The Big One: Then and Now

Events occur in life that divide time into before and after. This was one of those.

Before this seizure, there was worry. After this seizure, there was fear. Real fear. Strong fear. The kind of fear that haunts your thoughts and jerks you awake.

My son and I saw the life leaving Rose. The term SUDEP had not been coined yet. Death by seizure was not widely talked about then. Folks still believed in tongue swallowing.

We know what we saw. I have been told that my panicked beating on the back may have served as haphazard CPR. I was aware of nothing but Rose in those long minutes.

I know I am sharing a nightmare with parents who have had their own, so I must be honest. The level of concern in our lives was raised that evening and has never returned to the previous level. We fight the fear every day. Especially me.

Yesterday, I drove Rose to run errands. My current PTSD and pandemic anxiety kept me in my car. I watch the world from a safe distance right now. Rose took longer than expected in both places. My anxiety level rose higher and higher, but I made myself stay in the car. If I went into the store, she would know that my fear for her was stronger than my fear for me. Rose would have been furious.

After this long, first non-febrile seizure we got rescue drugs. Once your child has had a status event, you need to request one of these. First it was a pill that dissolved in her cheek. Later it was a syringe of Diastat. This syringe is expensive and must not get too hot or too cold. I carried it in my big purse for almost twenty years. The drugs saved Rose at least a dozen times.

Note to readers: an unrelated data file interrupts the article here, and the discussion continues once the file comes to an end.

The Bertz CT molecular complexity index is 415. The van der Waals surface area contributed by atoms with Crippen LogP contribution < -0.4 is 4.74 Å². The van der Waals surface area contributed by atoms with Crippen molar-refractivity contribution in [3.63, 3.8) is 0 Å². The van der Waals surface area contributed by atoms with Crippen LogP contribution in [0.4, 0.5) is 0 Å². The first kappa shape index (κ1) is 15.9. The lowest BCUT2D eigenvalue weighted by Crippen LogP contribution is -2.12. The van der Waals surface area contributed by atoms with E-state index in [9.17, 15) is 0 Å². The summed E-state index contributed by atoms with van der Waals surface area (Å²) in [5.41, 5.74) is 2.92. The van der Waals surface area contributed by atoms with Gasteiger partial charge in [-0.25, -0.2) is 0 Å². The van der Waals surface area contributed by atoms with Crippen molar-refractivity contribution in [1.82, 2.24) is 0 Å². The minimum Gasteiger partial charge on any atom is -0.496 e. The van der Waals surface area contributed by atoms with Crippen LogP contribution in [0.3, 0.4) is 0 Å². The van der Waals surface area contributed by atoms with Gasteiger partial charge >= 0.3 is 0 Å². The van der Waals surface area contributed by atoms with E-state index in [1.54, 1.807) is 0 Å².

The Big One occurred in May 1997 and I am still unpacking its effects on our family. This caused a change in our dynamics. We still “circle our wagons” around Rose in times of trouble. We have not been able to protect her from all of life’s hardships, but we can be there for support.

There’s a fine line between being cautious and over-protective. We have crossed it many times. Do not stay on the “helicopter parent” side of that line all the time. Your child will end up weak and co-dependent. This epilepsy parenting is a marathon, not a sprint. You should be running the race with your child, not carrying them. I mean this. I know it is hard to do. You need to fight your fear, so your fragile child can get strong.

Sincerely,

Seizure Mama/Flower Roberts

Author: Flower Roberts

seizuremamaandrose.org

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